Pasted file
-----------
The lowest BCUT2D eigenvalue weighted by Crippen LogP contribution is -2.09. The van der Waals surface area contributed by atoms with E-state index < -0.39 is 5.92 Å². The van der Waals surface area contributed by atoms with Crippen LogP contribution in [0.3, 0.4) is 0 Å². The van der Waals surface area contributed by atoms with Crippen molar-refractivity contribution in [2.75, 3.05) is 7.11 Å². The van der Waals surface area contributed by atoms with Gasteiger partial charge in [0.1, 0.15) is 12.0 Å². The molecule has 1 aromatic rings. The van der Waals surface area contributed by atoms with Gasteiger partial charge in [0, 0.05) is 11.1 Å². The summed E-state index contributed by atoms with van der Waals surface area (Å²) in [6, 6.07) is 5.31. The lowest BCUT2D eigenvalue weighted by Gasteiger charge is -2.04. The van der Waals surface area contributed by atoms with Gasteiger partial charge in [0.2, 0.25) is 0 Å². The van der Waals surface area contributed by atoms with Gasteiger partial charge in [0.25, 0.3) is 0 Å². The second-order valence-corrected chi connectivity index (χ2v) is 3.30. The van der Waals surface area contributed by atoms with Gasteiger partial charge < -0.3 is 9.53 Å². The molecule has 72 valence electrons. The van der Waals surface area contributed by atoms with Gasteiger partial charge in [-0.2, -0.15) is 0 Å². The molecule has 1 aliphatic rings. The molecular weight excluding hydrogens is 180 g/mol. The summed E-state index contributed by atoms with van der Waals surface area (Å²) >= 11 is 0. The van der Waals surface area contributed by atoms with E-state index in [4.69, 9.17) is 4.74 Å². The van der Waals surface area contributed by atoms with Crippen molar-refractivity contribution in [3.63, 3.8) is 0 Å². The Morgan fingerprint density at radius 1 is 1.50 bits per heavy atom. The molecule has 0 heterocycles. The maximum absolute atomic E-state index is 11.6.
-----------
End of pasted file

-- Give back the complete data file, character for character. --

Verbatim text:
The lowest BCUT2D eigenvalue weighted by Crippen LogP contribution is -2.09. The van der Waals surface area contributed by atoms with E-state index < -0.39 is 5.92 Å². The van der Waals surface area contributed by atoms with Crippen LogP contribution in [0.3, 0.4) is 0 Å². The van der Waals surface area contributed by atoms with Crippen molar-refractivity contribution in [2.75, 3.05) is 7.11 Å². The van der Waals surface area contributed by atoms with Gasteiger partial charge in [0.1, 0.15) is 12.0 Å². The molecule has 1 aromatic rings. The van der Waals surface area contributed by atoms with Gasteiger partial charge in [0, 0.05) is 11.1 Å². The summed E-state index contributed by atoms with van der Waals surface area (Å²) in [6, 6.07) is 5.31. The lowest BCUT2D eigenvalue weighted by Gasteiger charge is -2.04. The van der Waals surface area contributed by atoms with Gasteiger partial charge in [0.2, 0.25) is 0 Å². The van der Waals surface area contributed by atoms with Gasteiger partial charge in [0.25, 0.3) is 0 Å². The second-order valence-corrected chi connectivity index (χ2v) is 3.30. The van der Waals surface area contributed by atoms with Gasteiger partial charge < -0.3 is 9.53 Å². The molecule has 72 valence electrons. The van der Waals surface area contributed by atoms with Gasteiger partial charge in [-0.2, -0.15) is 0 Å². The molecule has 1 aliphatic rings. The molecular weight excluding hydrogens is 180 g/mol. The summed E-state index contributed by atoms with van der Waals surface area (Å²) >= 11 is 0. The van der Waals surface area contributed by atoms with E-state index in [4.69, 9.17) is 4.74 Å². The van der Waals surface area contributed by atoms with Crippen molar-refractivity contribution in [3.63, 3.8) is 0 Å². The Morgan fingerprint density at radius 1 is 1.50 bits per heavy atom. The molecule has 0 heterocycles. The maximum absolute atomic E-state index is 11.6.